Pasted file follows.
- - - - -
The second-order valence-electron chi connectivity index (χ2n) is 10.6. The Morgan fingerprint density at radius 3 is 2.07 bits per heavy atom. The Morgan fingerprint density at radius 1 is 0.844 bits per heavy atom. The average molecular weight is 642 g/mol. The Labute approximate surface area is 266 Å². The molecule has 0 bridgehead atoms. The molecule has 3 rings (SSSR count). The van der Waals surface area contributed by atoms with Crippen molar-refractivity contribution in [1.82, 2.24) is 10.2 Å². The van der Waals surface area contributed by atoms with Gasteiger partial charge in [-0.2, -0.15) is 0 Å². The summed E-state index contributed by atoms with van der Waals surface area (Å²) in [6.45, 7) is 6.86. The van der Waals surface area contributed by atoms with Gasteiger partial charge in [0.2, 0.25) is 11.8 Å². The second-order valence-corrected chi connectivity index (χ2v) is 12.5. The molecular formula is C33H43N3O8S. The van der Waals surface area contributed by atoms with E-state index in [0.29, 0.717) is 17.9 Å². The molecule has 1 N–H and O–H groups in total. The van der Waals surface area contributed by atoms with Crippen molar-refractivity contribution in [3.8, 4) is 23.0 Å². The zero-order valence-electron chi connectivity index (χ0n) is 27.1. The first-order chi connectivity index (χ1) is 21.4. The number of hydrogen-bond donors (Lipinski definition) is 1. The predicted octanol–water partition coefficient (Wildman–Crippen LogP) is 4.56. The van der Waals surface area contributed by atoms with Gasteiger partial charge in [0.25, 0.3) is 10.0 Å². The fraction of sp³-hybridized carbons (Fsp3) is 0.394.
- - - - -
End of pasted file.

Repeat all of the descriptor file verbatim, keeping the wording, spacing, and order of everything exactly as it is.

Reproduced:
The second-order valence-electron chi connectivity index (χ2n) is 10.6. The Morgan fingerprint density at radius 3 is 2.07 bits per heavy atom. The Morgan fingerprint density at radius 1 is 0.844 bits per heavy atom. The average molecular weight is 642 g/mol. The Labute approximate surface area is 266 Å². The molecule has 0 bridgehead atoms. The molecule has 3 rings (SSSR count). The van der Waals surface area contributed by atoms with Crippen molar-refractivity contribution in [1.82, 2.24) is 10.2 Å². The van der Waals surface area contributed by atoms with Gasteiger partial charge in [-0.2, -0.15) is 0 Å². The summed E-state index contributed by atoms with van der Waals surface area (Å²) in [6.45, 7) is 6.86. The van der Waals surface area contributed by atoms with Gasteiger partial charge in [0.2, 0.25) is 11.8 Å². The second-order valence-corrected chi connectivity index (χ2v) is 12.5. The molecular formula is C33H43N3O8S. The van der Waals surface area contributed by atoms with E-state index in [0.29, 0.717) is 17.9 Å². The molecule has 1 N–H and O–H groups in total. The van der Waals surface area contributed by atoms with Crippen molar-refractivity contribution in [3.8, 4) is 23.0 Å². The zero-order valence-electron chi connectivity index (χ0n) is 27.1. The first-order chi connectivity index (χ1) is 21.4. The number of hydrogen-bond donors (Lipinski definition) is 1. The predicted octanol–water partition coefficient (Wildman–Crippen LogP) is 4.56. The van der Waals surface area contributed by atoms with Gasteiger partial charge in [0.25, 0.3) is 10.0 Å². The fraction of sp³-hybridized carbons (Fsp3) is 0.394.